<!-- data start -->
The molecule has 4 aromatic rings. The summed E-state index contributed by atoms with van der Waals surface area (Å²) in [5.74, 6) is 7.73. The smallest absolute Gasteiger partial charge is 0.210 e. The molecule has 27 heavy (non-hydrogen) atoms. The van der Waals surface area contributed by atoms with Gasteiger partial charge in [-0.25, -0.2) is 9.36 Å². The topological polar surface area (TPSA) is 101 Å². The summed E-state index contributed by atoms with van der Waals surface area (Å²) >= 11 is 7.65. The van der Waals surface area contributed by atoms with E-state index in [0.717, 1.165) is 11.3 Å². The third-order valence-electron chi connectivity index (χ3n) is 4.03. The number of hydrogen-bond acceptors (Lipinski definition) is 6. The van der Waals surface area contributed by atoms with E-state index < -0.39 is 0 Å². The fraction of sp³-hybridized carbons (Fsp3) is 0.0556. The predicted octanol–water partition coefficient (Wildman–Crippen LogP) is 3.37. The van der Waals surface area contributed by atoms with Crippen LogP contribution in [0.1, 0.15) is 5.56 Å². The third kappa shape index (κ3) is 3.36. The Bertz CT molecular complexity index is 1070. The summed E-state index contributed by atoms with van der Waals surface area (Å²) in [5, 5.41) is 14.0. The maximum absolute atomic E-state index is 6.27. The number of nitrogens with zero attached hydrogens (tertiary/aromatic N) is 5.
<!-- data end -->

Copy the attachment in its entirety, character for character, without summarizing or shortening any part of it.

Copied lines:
The molecule has 4 aromatic rings. The summed E-state index contributed by atoms with van der Waals surface area (Å²) in [5.74, 6) is 7.73. The smallest absolute Gasteiger partial charge is 0.210 e. The molecule has 27 heavy (non-hydrogen) atoms. The van der Waals surface area contributed by atoms with Gasteiger partial charge in [-0.25, -0.2) is 9.36 Å². The topological polar surface area (TPSA) is 101 Å². The summed E-state index contributed by atoms with van der Waals surface area (Å²) >= 11 is 7.65. The van der Waals surface area contributed by atoms with E-state index in [0.717, 1.165) is 11.3 Å². The third-order valence-electron chi connectivity index (χ3n) is 4.03. The number of hydrogen-bond acceptors (Lipinski definition) is 6. The van der Waals surface area contributed by atoms with E-state index < -0.39 is 0 Å². The fraction of sp³-hybridized carbons (Fsp3) is 0.0556. The predicted octanol–water partition coefficient (Wildman–Crippen LogP) is 3.37. The van der Waals surface area contributed by atoms with Crippen LogP contribution in [0.1, 0.15) is 5.56 Å². The third kappa shape index (κ3) is 3.36. The Bertz CT molecular complexity index is 1070. The summed E-state index contributed by atoms with van der Waals surface area (Å²) in [5, 5.41) is 14.0. The maximum absolute atomic E-state index is 6.27. The number of nitrogens with zero attached hydrogens (tertiary/aromatic N) is 5.